Category Archives: Uncategorized

Concern-trolling the Revolution

A couple days ago David Rothkopf surveyed ongoing protests in Egypt, as well as Turkey and Brazil –  and found them wanting. Protesters, he claimed, are steadily revealing that they don’t know what it takes to enter the halls of … Continue reading

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As I sit in a Lima hotel room writing this missive, Egyptian president Mohamed Morsy has more or less just finished a speech in which, as usual, he demonized opponents of his rule and called them “feloul” (remnants (of the … Continue reading

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Blood and vinegar: Practices of violence and Brazil’s protest movement

Notwithstanding my general sense of optimism about Brazil’s protest movement, disturbing incidents have occurred on the margins that raise questions about the role that violent practices play in actors’ responses to the uprising. It would seem that the citizen-centric governance … Continue reading

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Brazil’s protests: (English) literature review

Brazil’s evolving protests and protest movement continue to be a topic of intense interest, and every day sees not just new developments – like presidente Dilma embracing the protest movement as an impetus to constitutional reforms – but new and … Continue reading

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Open Data, Citizen Action, and the Sumatra-Singapore Smog Crisis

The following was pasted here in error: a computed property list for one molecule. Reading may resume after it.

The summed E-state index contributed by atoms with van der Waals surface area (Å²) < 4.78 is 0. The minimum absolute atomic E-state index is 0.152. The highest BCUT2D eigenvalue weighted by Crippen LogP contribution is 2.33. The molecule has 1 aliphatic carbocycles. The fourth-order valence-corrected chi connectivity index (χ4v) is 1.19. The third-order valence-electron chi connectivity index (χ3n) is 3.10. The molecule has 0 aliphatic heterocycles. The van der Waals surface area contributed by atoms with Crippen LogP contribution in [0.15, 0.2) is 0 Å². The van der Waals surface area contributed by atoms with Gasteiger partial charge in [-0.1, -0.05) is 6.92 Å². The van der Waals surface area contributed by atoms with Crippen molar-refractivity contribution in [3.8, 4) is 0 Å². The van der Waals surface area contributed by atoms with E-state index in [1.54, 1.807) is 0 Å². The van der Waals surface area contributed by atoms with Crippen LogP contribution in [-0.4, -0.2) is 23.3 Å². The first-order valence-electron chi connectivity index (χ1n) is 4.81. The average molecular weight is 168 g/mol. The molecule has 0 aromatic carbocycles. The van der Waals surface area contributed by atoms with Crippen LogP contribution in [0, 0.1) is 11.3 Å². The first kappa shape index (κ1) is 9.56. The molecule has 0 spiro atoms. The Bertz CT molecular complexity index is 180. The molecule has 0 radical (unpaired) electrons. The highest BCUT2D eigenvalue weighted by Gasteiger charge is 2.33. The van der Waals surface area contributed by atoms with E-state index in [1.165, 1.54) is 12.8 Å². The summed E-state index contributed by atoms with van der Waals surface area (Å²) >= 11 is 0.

(Updated around 5pm Lima time to add more hedging, more pessimism, more words.)  I’ve recently learned for the first time about the “smog crisis” afflicting Singapore, Sumatra, and parts of Malaysia, and it makes for fascinating reading (and striking, shocking, … Continue reading

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Do Brazil’s protests hold transformative potential for the rest of Latin America?

Walking home from the Vivanda (Peruvian equivalent of Whole Foods) last night I came across a modest commotion on Avenida Pardo: a couple dozen young people, carrying signs and blowing whistles, one pushing a stroller, and another carrying a Brazilian … Continue reading

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Brazil’s protests: demanding accountability, deepening democracy

Things are happening in Brazil almost too rapidly to keep up, but it’s imminently worth keeping up with. The images that have poured out of Brasilia, where protesters peacefully entered, then literally danced atop, government buildings including the national congress, … Continue reading

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Of hope, football, and dirty wars

The Friday before last, June 7, was a real red-letter day in Peru. I have been busy with other writing projects (about which soon) and neglected to blog about it at the time. Still, that lovely, sunny, historic day, and … Continue reading

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“Nothing to hide”

I don’t agree with Ross Douthat that often, but I’m always happy to be reminded, and to remind others, as Douthat does in this piece, of a certain immortal phrase: “If you have something that you don’t want anyone to … Continue reading

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Opening data in an absolute monarchy: notes on Oman’s Open Government Data & Best Practices Symposium

No better example of the modishness of “open” can exist than holding an open government summit in an absolute monarchy. It would seem that such an event would indeed “open” itself to accusations of deliberately delicious irony, or deliberate contradiction. … Continue reading

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